Car Seat Safety

Safety • Nov 12, 2019

Car Seat Safety and Car Accidents

Anyone else feel like they are constantly in the car?  Going to work, running errands, going to the library or park, and of course, hitting I-70 to visit family (road trip!)—I’m constantly in my vehicle! Wherever I go, my little one is often with me. Keeping him safe in the car is a top priority! Let’s review how to keep kids safe in the car, when to go to the ER after a car accident, and what should you do with your car seat after an accident.

Car Seat Safety Recommendations

In 2018, the American Academy of Pediatrics (AAP) released its most recent recommendations for car safety. These recommendations were made to reduce severe injury and death in children involved in car accidents.

  • Infants/Toddlers should be in rear-facing car seats until they outgrow the weight/height limits of your specific car seat. Many rear-facing infant/toddler car seats have a weight limit of 40 lbs, but be sure to check your specific model. Keeping small children rear-facing reduces head and neck injuries, which can be life-threatening!
  • Once forward-facing, keep your child in a five-point harness until they reach the weight limit, which is typically 65 lbs for most models.
  • Older children should be kept in a booster or front-facing car seat with seat belt adjusting guide until the seatbelt goes comfortably over their shoulder and across the lap (not touching the neck or sitting up on the abdomen). Seat belts usually start fitting children properly when they are around 4’9, about 8-12 years. A child who is too small for the seat belt risk significant injuries to the blood vessels in the neck and the organs in the abdomen due to pressure to these areas from the seat belt in the event of an accident.
  • Children under the age of 13 should always ride in the backseat of the car no matter their height or weight.
  • The safest place for a car seat or booster is in the middle back seat.
  • Remember to model car safety to your children by always wearing your seat belt when riding in a car!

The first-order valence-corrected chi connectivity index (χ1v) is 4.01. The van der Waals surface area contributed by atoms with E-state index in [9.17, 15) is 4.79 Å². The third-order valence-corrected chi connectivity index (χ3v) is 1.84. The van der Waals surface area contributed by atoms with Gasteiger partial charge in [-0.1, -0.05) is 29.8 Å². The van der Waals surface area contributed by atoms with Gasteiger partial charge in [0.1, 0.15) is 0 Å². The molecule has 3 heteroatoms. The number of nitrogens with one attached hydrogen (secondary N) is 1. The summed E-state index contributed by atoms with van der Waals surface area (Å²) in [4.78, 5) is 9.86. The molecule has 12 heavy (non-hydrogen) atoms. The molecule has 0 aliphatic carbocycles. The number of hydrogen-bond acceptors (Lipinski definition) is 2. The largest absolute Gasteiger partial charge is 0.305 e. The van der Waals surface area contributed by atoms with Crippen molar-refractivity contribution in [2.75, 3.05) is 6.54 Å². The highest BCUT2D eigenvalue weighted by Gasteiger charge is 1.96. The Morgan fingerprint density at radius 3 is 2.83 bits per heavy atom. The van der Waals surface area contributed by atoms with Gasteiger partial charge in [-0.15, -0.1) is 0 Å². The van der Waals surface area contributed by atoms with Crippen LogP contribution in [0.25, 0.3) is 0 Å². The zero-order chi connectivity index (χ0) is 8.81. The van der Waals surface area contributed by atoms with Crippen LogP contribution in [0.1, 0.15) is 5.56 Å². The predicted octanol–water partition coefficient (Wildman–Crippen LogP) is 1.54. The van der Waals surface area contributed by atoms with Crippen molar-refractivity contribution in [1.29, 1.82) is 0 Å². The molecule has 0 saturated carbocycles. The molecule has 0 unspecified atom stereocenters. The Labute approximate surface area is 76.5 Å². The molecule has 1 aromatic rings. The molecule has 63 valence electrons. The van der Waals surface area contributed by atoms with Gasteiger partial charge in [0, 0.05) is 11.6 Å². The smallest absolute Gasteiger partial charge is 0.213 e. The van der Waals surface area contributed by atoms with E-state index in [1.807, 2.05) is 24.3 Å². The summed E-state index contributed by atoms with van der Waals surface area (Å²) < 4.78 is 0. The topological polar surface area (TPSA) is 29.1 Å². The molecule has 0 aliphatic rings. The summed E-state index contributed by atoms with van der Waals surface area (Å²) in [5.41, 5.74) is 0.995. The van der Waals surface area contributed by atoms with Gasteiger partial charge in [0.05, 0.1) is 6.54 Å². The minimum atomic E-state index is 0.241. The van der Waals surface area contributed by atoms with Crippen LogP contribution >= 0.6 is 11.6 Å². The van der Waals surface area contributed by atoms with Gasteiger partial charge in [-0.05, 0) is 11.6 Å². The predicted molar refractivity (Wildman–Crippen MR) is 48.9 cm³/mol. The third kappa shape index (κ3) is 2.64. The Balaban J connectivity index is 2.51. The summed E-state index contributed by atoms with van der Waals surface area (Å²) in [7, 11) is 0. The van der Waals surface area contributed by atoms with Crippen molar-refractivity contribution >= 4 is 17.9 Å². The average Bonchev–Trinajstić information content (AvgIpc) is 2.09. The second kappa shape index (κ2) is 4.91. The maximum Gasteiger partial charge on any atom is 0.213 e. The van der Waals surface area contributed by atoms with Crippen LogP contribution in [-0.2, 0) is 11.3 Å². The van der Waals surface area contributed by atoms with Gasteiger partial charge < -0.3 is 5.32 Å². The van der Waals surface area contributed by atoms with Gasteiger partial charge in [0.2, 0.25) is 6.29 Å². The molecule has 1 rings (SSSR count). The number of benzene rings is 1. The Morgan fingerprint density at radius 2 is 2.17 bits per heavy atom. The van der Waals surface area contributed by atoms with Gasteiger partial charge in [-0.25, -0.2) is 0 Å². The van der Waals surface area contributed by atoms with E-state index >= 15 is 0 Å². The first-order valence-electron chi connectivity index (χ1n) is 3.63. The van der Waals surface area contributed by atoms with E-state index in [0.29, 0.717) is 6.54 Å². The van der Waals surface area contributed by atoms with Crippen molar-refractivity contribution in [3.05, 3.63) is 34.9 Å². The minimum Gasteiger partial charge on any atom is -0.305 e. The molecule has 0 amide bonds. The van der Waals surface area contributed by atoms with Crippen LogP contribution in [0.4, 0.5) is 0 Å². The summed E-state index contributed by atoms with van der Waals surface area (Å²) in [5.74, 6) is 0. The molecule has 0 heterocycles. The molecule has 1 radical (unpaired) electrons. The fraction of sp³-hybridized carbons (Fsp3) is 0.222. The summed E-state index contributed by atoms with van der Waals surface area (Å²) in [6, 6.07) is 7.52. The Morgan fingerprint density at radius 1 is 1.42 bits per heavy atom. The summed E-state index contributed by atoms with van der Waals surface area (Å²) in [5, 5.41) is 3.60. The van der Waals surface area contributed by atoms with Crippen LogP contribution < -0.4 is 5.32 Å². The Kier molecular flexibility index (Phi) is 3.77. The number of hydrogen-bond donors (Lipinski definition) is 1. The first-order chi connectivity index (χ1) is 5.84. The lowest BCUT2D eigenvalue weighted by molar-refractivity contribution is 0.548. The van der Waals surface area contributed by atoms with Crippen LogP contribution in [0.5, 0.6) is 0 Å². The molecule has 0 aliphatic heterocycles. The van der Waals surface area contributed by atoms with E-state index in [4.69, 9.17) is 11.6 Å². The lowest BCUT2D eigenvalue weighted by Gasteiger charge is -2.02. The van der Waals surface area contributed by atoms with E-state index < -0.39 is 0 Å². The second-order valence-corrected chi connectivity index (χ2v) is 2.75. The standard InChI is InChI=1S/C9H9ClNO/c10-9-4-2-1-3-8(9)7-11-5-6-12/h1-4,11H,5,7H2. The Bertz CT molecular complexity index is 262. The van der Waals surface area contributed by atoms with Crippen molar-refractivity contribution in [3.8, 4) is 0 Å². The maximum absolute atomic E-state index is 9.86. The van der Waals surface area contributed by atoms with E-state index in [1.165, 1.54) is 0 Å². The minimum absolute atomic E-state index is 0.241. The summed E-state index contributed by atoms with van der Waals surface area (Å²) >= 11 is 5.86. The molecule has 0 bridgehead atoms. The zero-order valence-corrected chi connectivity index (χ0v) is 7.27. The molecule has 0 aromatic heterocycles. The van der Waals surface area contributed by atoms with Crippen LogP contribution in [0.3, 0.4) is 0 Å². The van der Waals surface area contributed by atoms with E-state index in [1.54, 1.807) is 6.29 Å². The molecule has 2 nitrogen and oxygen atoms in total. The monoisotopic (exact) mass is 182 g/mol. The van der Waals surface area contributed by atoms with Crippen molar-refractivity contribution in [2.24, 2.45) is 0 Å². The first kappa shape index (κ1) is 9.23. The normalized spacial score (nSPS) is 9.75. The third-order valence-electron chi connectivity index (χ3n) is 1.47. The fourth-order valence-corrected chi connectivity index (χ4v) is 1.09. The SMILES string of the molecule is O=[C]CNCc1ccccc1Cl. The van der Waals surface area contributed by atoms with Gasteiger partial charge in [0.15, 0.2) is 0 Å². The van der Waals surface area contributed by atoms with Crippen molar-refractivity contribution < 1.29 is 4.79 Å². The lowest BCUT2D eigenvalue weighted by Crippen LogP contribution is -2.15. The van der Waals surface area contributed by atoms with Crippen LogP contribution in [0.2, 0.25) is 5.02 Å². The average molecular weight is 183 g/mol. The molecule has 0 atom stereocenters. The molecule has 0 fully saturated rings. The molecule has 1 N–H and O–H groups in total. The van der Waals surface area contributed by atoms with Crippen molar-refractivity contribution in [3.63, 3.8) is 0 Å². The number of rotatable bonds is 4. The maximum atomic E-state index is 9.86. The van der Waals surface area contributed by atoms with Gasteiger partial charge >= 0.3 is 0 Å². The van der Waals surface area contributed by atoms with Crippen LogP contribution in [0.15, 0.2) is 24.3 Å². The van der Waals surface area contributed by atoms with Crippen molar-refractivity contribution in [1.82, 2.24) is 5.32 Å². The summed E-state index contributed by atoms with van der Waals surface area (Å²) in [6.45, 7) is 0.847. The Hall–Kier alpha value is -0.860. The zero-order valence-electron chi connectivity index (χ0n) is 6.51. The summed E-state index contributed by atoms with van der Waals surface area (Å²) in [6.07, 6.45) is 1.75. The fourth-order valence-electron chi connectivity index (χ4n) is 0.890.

We’ve Been in an Accident. Should I Go to the Emergency Room?

Car accidents vary in severity from minor bumps and “fender benders” to high-speed collisions with the complete destruction of vehicles and on-scene fatalities. The decision to seek a medical evaluation for your child after an accident depends on how your child was restrained, the severity of the accident and your comfort level as a parent.

When to Go to the ER

  • If your child has obvious injuries such as bleeding, limping, bruising or marks (particularly on the neck or abdomen), or, if they can talk, are reporting pain
  • If your child had a loss of consciousness or is vomiting after a car accident
  • If your child is crying and difficult to calm, as this could be a sign of injury in a child who cannot talk yet
  • If the cars involved were going fast (above 40 miles per hour), if airbags were deployed, if your child was not properly restrained in a car seat or seat belt, if someone died as a result of the accident, or if emergency workers had to open the car to get your child or other passengers out of the car—these are all indicators of a more significant accident
  • If you are advised by on-scene emergency workers to have your child evaluated by a doctor
  • If you are concerned that your child might be injured

Evaluation after a car accident in an emergency department will include a head-to-toe physical exam looking for injuries. Depending on the severity of the car accident and identified injuries on exam, your child may need to be placed in a neck brace, get x-rays, and/or have blood work drawn to further evaluate for injuries to the bones and internal organs.  If your child has several injuries or there is a concern for an injury to an internal organ, pediatric trauma surgeons may become involved in your child’s care. Very injured children are often identified by emergency workers at the site of the accident and are brought to a pediatric emergency room to be seen quickly by a trauma team, which typically includes pediatric emergency medicine doctors, pediatric trauma surgeons, nurses and occasionally, pediatric anesthesiologists.

Should I Replace My Car Seat After an Accident?

The National Highway Traffic Safety Administration developed guidelines to help families identify when the car seat should be replaced due to concern for damage from an accident which could make the car seat unsafe to use. A car seat can continue to be used after an accident if the following criteria are met:

  • There are no cracks or deformities to the car seat (be sure to look under padding to find any hidden breaks)
  • The car in which the car seat is installed could be driven away from the scene
  • The car door nearest to the car seat is undamaged
  • No one in the car was injured in the collision
  • Airbags did not deploy in the car

If you need to replace your car seat after an accident, check in with your insurance company as they may cover the cost of a replacement car seat under your policy. Many ERs also have programs to assist in getting a replacement car seat, particularly if you need one to get home. So, be sure to ask about this if your child is in the ER after a car accident.

 

Car accidents can happen at any time to anyone. Protecting yourself and your children by buckling up and following the AAP guidelines for proper car seat safety may save a life and prevent severe injuries in your littlest loved ones.

 

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